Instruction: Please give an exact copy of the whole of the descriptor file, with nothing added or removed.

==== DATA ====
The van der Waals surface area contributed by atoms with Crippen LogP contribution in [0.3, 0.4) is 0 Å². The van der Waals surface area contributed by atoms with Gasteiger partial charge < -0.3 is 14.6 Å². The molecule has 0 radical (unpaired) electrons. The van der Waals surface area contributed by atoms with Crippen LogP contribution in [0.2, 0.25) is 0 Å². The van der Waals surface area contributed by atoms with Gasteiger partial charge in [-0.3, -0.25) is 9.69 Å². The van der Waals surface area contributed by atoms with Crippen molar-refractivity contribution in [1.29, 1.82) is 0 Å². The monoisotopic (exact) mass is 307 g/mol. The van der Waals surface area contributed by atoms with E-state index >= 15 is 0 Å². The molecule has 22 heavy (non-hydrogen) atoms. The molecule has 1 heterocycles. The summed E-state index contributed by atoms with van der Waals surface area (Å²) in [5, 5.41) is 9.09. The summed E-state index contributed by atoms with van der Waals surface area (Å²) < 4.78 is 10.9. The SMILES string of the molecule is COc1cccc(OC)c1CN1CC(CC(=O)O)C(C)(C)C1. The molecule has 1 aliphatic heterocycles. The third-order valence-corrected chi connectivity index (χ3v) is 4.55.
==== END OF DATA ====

The van der Waals surface area contributed by atoms with Crippen LogP contribution in [0.3, 0.4) is 0 Å². The van der Waals surface area contributed by atoms with Gasteiger partial charge < -0.3 is 14.6 Å². The molecule has 0 radical (unpaired) electrons. The van der Waals surface area contributed by atoms with Crippen LogP contribution in [0.2, 0.25) is 0 Å². The van der Waals surface area contributed by atoms with Gasteiger partial charge in [-0.3, -0.25) is 9.69 Å². The van der Waals surface area contributed by atoms with Crippen molar-refractivity contribution in [1.29, 1.82) is 0 Å². The monoisotopic (exact) mass is 307 g/mol. The van der Waals surface area contributed by atoms with E-state index >= 15 is 0 Å². The molecule has 22 heavy (non-hydrogen) atoms. The molecule has 1 heterocycles. The summed E-state index contributed by atoms with van der Waals surface area (Å²) in [5, 5.41) is 9.09. The summed E-state index contributed by atoms with van der Waals surface area (Å²) < 4.78 is 10.9. The SMILES string of the molecule is COc1cccc(OC)c1CN1CC(CC(=O)O)C(C)(C)C1. The molecule has 1 aliphatic heterocycles. The third-order valence-corrected chi connectivity index (χ3v) is 4.55.